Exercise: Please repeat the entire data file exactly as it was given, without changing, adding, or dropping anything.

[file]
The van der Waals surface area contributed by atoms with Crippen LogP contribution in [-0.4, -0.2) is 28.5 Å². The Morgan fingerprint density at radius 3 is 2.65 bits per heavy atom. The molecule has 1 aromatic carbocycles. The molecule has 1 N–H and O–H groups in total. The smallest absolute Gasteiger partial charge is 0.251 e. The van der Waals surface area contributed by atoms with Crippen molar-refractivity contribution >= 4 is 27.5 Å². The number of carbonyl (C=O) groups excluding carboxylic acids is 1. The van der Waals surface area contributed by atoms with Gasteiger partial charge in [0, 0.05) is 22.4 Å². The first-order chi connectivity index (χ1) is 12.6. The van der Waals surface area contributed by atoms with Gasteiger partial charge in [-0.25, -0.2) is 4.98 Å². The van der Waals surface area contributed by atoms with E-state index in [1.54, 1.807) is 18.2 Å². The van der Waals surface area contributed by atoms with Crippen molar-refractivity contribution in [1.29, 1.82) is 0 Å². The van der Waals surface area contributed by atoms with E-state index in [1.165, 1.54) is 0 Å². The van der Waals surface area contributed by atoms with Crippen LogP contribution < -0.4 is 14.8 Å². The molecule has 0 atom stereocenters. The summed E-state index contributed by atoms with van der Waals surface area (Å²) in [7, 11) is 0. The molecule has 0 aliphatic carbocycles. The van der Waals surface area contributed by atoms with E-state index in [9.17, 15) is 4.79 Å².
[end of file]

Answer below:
The van der Waals surface area contributed by atoms with Crippen LogP contribution in [-0.4, -0.2) is 28.5 Å². The Morgan fingerprint density at radius 3 is 2.65 bits per heavy atom. The molecule has 1 aromatic carbocycles. The molecule has 1 N–H and O–H groups in total. The smallest absolute Gasteiger partial charge is 0.251 e. The van der Waals surface area contributed by atoms with Crippen molar-refractivity contribution >= 4 is 27.5 Å². The number of carbonyl (C=O) groups excluding carboxylic acids is 1. The van der Waals surface area contributed by atoms with Gasteiger partial charge in [0, 0.05) is 22.4 Å². The first-order chi connectivity index (χ1) is 12.6. The van der Waals surface area contributed by atoms with Gasteiger partial charge in [-0.25, -0.2) is 4.98 Å². The van der Waals surface area contributed by atoms with E-state index in [1.54, 1.807) is 18.2 Å². The van der Waals surface area contributed by atoms with Crippen molar-refractivity contribution in [1.29, 1.82) is 0 Å². The van der Waals surface area contributed by atoms with E-state index in [1.165, 1.54) is 0 Å². The van der Waals surface area contributed by atoms with Crippen LogP contribution < -0.4 is 14.8 Å². The molecule has 0 atom stereocenters. The summed E-state index contributed by atoms with van der Waals surface area (Å²) in [7, 11) is 0. The molecule has 0 aliphatic carbocycles. The van der Waals surface area contributed by atoms with E-state index in [9.17, 15) is 4.79 Å².